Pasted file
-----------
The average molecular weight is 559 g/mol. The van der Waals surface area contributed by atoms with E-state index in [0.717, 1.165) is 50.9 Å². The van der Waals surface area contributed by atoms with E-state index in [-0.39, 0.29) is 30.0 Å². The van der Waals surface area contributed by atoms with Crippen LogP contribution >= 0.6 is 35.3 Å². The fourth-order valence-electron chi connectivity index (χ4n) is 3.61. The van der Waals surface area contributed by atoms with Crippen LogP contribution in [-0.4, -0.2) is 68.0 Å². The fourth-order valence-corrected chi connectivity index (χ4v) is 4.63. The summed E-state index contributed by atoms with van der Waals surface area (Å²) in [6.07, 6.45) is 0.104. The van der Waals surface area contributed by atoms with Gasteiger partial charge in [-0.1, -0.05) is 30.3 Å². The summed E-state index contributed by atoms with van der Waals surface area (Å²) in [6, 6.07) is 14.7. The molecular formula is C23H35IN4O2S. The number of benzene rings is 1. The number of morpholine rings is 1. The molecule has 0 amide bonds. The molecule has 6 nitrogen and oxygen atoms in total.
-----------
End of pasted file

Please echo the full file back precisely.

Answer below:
The average molecular weight is 559 g/mol. The van der Waals surface area contributed by atoms with E-state index in [0.717, 1.165) is 50.9 Å². The van der Waals surface area contributed by atoms with E-state index in [-0.39, 0.29) is 30.0 Å². The van der Waals surface area contributed by atoms with Crippen LogP contribution >= 0.6 is 35.3 Å². The fourth-order valence-electron chi connectivity index (χ4n) is 3.61. The van der Waals surface area contributed by atoms with Crippen LogP contribution in [-0.4, -0.2) is 68.0 Å². The fourth-order valence-corrected chi connectivity index (χ4v) is 4.63. The summed E-state index contributed by atoms with van der Waals surface area (Å²) in [6.07, 6.45) is 0.104. The van der Waals surface area contributed by atoms with Gasteiger partial charge in [-0.1, -0.05) is 30.3 Å². The summed E-state index contributed by atoms with van der Waals surface area (Å²) in [6, 6.07) is 14.7. The molecular formula is C23H35IN4O2S. The number of benzene rings is 1. The number of morpholine rings is 1. The molecule has 0 amide bonds. The molecule has 6 nitrogen and oxygen atoms in total.